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Stagnation Rearing Its Ugly Head in Russia (Op-Ed)

Ever since I first started to study Russia, I've read that is it on the verge of "stagnation." Virtually every other week, even as Russia's economy was rocketing along at 7 percent annual growth, The Economist, The Guardian, or The Wall Street Journal would write an aggrieved editorial bemoaning the country's descent into a mire of corruption and inefficiency and the weakening of vital reforms passed during the 1990s.

Now stagnation is, in every country, an extremely negative term. But Russia is the only country that I know of where "stagnation" refers not just to some kind of vague abstract malaise, but to a very specific historical context: the late Brezhnev years.

Russia's period of stagnation wasn't just an economic problem — although the Soviet economy did begin to noticeably slow down — it was an all-encompassing sense of political, social, and moral decay. The Soviet state had always been brutal, but during the Khrushchev years from 1953 to 1964, there was a brief moment where it appeared that a better future was, if not imminent, then at least possible.

It's easy to exaggerate the impact of Khrushchev's Thaw — the Khrushchev years also saw a renewed and quite brutal crackdown on religious expression, and the mechanisms of state control remained completely unreformed — but the Brezhnev years saw the end of any illusions about progress via the system. The party was on top, it wasn't going anywhere, and it was increasingly disinterested in justifying its control through anything other than force and inertia.

But what has always fascinated me about the Brezhnev stagnation was that, even though it had a moral and cultural component, it manifested itself in very concrete, measurable ways. This is particularly true when it comes to demography.

Under Brezhnev, the Soviet Union experienced deterioration in an enormous range of social indicators. The number of alcohol poisonings began to slowly increase. The infant mortality rate began to creep upwards. Life expectancy started to tick downwards. Death rates from a host of diseases — particularly cancer and heart disease — began a relentless march upwards.

The situation got so bad that the Soviet authorities, who despite their incompetence and corruption were able to recognize failure when they saw it, resorted to classifying demographic data. That's right: the government was so humiliated that it simply banned the publication of the offending figures.

In order to calculate basic data points, Western researchers were forced to consult a bewildering array of specialized medical journals, painstakingly assembling data in much the same way a jigsaw puzzle is put together.

From a comparative perspective, the Brezhnev-era trends were unprecedented for a modern country. Even in the worst years of 1970's "stagflation," Western countries continued to achieve modest annual improvements in public health. For a country to suddenly start marching in reverse, as the Soviet Union did under Brezhnev, bordered on the inexplicable.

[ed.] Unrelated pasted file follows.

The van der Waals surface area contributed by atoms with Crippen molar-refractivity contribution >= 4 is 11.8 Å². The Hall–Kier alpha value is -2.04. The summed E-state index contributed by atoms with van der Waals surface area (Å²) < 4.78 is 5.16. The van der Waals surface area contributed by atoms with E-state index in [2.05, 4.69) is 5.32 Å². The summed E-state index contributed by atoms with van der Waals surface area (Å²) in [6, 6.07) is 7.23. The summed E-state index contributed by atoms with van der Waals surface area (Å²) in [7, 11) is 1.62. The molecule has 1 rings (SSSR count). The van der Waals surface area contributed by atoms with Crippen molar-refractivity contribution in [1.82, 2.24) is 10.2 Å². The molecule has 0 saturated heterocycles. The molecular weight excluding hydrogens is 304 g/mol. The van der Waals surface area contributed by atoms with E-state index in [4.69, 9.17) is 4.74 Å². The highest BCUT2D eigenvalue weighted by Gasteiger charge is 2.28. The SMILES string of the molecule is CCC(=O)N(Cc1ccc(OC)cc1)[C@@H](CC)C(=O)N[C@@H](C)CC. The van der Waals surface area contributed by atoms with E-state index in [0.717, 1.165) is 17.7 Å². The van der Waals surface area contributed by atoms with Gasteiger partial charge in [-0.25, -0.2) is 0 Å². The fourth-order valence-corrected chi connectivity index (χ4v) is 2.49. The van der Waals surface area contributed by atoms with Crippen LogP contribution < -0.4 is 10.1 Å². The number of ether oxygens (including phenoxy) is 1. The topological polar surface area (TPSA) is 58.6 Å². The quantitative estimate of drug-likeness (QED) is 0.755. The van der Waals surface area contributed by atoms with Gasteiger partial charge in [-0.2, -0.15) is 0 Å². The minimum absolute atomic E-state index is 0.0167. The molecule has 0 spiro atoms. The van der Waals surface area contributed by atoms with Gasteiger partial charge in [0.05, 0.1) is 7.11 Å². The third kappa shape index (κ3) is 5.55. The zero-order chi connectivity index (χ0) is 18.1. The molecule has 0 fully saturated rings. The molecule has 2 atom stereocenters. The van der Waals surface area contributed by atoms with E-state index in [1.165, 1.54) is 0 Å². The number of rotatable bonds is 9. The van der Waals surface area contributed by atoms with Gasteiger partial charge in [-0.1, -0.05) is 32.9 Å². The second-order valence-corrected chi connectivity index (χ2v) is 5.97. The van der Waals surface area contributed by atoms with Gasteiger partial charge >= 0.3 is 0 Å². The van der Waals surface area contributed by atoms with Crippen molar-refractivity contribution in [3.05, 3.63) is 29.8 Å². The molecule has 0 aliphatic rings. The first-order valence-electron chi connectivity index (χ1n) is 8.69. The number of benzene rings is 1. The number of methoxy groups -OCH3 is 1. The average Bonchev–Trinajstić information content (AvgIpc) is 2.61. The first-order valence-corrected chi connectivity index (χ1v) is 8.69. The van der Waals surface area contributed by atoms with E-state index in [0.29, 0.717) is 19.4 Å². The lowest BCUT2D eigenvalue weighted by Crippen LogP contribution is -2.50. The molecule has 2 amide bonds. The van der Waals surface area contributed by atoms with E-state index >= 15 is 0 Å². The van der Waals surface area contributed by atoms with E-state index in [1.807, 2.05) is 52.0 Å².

And this is why, throughout most President Vladimir Putin's leadership, I found the constant exclamations about "stagnation" to be so tiresome: they just weren't being reflected in any of the places that you would expect them to be. When you looked at the data, regardless of what you wanted to believe, it simply was not true that public health was deteriorating. In fact, public health measures were improving rapidly.

Over the past few years Russia actually reached a new record high average life expectancy. The death rate from alcohol poisoning, although still much higher than in any Western country, was falling by almost 10 percent a year, and in 2013 hit the lowest level on record. Russia was even starting to make modest progress in confronting its out-of-control epidemic of cardiovascular disease.

But nothing is set in stone. Recent data suggest that the improvements in public health which have broadly characterized the past 15 years of Russian history are now coming to an end. Throughout the first six months of 2015, the overall mortality rate has increased by about 2.3 percent.

From 2013-2014, state statistics service Rosstat data indicate that the death rate from alcohol poisoning shot up by almost 6 percent (though this figure is likely complicated by the recent inclusion of Crimea and Sevastopol) while in the first half of 2015 it is up by a further 1.5 percent.

The actual levels of mortality are still much better than at any other point in recent history, and vastly better than the 1990s, but for the first time since Putin came to power, the overall demographic trend is not of improvement but of decline.

Does that mean that Russia is fated to reprise the 1970s? I don't know. It is entirely possible that the data from 2014 and 2015 reflect unique one-off circumstances (the annexation of Crimea, the crisis in Ukraine) rather than genuine long-term trends.

But in Russia "stagnation" isn't just a state of mind: based on historical experience it is a condition that is easily identifiable via public health statistics. And for the first time in a long time, those statistics are suggesting that, on average, things are getting worse, not better.

Mark Adomanis is an MA/MBA candidate at the University of Pennsylvania's Lauder Institute.

The views expressed in opinion pieces do not necessarily reflect the position of The Moscow Times.

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